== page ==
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Equestrian portrait of Charles II before a prospect of London

Stock No. 23147 Category: Tags: , , Cartographer: DIEPENBEECK, Abraham van.

Charles le Second: Roy de la Grande Bretagne.
London, 1743. Coloured. 380 x 500mm.


In stock

A fine portrait of king-in-exile Charles II on horseback, engraved by Cornelis van Caucerken after a painting by Abraham van Diepenbeeck, published in 'A General System of Horsemanship,' by William Cavendish, Duke of Newcastle.
Charles sits in armour astride a warhorse, with Cupid bringing his helmet; above, angels and cherubs carry royal insignia, led by Athena holding a crown over the king's head; on a lower slope to left, Mercury looking up to Charles and gesturing to a battle, headed by Mars lunging at a three-headed dragon. The allegory not-too-subtly shows Charles's determination to win back his crown and his capital city, seen in the distance. His wish was granted: Oliver Cromwell died in 1658, the year after this portrait was first published, after which the Commonwealth ran out of steam and invited Charles to return.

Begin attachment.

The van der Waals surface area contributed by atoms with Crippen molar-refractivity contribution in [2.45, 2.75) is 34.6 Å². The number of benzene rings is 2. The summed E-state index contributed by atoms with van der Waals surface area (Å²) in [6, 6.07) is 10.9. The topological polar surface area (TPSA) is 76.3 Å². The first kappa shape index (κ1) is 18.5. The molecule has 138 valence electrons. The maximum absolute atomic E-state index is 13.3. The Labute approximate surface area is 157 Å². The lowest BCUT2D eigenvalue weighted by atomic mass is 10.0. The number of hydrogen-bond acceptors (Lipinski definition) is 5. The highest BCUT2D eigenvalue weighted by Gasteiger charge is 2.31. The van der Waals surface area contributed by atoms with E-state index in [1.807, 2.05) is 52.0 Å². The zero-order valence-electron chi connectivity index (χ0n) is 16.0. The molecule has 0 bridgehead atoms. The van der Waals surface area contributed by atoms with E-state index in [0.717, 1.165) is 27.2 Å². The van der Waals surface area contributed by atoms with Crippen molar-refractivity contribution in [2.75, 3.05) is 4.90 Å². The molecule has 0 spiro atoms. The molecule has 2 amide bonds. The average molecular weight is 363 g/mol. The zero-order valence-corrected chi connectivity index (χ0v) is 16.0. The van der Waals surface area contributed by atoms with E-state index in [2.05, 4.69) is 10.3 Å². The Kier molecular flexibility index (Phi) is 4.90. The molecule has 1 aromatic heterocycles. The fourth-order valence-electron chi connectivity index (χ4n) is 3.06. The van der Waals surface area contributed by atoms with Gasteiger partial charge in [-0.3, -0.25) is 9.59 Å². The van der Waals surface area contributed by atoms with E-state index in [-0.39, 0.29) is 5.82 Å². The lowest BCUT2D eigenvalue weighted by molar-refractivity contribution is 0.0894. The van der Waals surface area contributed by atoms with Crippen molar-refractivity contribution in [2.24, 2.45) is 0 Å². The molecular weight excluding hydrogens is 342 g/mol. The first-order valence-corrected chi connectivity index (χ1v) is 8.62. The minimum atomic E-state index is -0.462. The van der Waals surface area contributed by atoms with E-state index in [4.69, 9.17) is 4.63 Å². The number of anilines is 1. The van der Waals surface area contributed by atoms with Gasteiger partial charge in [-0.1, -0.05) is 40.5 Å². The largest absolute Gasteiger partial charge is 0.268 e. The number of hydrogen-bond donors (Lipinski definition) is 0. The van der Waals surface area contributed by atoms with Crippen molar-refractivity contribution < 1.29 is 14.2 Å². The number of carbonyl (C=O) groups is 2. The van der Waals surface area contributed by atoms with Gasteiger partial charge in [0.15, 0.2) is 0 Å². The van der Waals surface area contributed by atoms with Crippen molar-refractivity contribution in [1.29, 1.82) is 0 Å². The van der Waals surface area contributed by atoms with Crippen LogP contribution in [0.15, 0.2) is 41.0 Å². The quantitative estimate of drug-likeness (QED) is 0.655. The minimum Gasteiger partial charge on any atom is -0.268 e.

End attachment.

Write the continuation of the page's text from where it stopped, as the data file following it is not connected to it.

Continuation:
Cavendish, a Royalist commander during the English Civil War, followed Prince Charles into exile in the Low Countries. He was passionate about horses, establishing a riding school in Antwerp and publishing a revolutionary and influential work on equestrian training techniques, 'La Methode et Invention nouvelle de Dresser les Chevaux' in 1657, in which this plate first appeared. This example comes from the second edition (the first in English), published 1743. Most of Diepenbeeck's illustrations show Cavendish training horses at his Antwerp school but this plate shows the Duke's royal allegiances.

Additional information

Dimensions 500 × 380 mm



Extra Info

Charles le Second: Roy de la Grande Bretagne.


London, 1743. Coloured. 380 x 500mm.


A good example.